Cucumber is an important vegetable due to its numerous health benefits. There are a number of empirical studies on the economics of production of the commodity, but there is insufficient information on marketing of the commodity. The study was therefore carried out to examine market performance, structure and constraints in cucumber marketing. Primary data was collected from 70 randomly selected actors in the supply chain (54 Retailers and 16 wholesalers). Data collected was analyzed using descriptive statistics, net marketing margin, efficiency and Gini coefficient. Findings revealed that most of the retailers (70.4%) and wholesalers (81.3%) were male. Most of the retailers were within 31–40 years whereas majority of the wholesalers were within 41–50 years and all the marketers had secondary level of education (47.2%). Cucumber marketing was profitable at the wholesale and retail level both at the peak and lean season of cucumber production. Retailers sell an average of 159.8 kg and 83.8 kg weekly in the peak and lean season. Whereas wholesalers sell an average of 1,000 kg and 870 kg weekly in the peak and lean season respectively. Net margin at retail level was higher in the lean season (68.8/kg) compared to the peak season (46.6/kg). Similarly, at wholesale level, net marketing margin at the lean season was 17.5/kg and was higher than 6.3/kg obtained during the peak season. Marketing efficiency was greater than one for the wholesalers and retailers in both seasons. Gini coefficient of retailer was 0.32 and 0.36 for the peak and lean season indicating that the market was competitive. There was inequality in the wholesale market as indicated by the gini coefficient result. The most important constraint to cucumber marketing was perishability of the produce and price fluctuation. The study recommends improved sensitization on adequate post-harvest handling practices and storage to reduce the levels and consequences of the perishable nature of the commodity.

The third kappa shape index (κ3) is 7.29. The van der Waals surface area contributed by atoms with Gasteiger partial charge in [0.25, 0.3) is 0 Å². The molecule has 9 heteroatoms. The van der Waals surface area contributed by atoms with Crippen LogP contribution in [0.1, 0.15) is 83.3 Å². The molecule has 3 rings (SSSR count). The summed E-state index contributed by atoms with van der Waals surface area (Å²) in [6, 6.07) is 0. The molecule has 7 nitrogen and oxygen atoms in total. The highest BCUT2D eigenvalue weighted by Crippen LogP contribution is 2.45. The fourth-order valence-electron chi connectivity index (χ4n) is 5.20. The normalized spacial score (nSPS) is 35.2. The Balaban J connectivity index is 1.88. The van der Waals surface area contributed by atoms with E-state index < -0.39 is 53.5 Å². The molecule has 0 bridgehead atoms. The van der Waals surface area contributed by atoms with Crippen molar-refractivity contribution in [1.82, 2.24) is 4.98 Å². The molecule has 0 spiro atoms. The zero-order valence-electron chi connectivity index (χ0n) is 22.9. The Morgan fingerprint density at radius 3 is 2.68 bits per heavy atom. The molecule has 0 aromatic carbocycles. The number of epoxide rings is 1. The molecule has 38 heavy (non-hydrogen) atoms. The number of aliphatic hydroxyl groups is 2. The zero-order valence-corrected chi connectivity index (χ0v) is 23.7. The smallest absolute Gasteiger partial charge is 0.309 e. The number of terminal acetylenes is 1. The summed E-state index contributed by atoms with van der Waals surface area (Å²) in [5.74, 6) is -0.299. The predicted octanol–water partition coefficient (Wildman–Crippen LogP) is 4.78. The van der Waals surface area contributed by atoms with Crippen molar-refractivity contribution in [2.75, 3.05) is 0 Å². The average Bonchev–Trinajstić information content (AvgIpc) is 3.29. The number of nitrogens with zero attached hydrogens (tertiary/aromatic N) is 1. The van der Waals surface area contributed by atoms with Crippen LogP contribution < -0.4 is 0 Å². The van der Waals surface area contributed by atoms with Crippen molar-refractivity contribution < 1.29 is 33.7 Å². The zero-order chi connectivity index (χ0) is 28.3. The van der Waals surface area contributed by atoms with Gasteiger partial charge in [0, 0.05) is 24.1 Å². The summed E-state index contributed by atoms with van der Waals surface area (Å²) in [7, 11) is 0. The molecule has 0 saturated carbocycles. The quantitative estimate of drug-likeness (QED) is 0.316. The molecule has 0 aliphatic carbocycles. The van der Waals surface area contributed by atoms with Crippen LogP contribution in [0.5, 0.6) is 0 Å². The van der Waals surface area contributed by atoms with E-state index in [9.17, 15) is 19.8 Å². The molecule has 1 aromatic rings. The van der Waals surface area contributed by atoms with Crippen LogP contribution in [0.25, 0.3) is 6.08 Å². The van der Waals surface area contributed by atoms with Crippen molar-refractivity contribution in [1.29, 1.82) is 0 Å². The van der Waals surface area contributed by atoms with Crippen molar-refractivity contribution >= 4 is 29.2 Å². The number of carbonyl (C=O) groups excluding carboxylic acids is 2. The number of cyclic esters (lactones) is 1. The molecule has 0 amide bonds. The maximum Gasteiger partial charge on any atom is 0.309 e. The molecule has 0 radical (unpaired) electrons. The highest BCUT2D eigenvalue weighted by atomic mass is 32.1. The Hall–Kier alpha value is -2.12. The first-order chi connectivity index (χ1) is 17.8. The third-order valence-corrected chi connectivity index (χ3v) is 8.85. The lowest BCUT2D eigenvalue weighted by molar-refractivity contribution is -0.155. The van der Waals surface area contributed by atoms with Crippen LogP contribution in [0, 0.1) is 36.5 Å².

Part of the book: Cucumber Economic Values and Its Cultivation and Breeding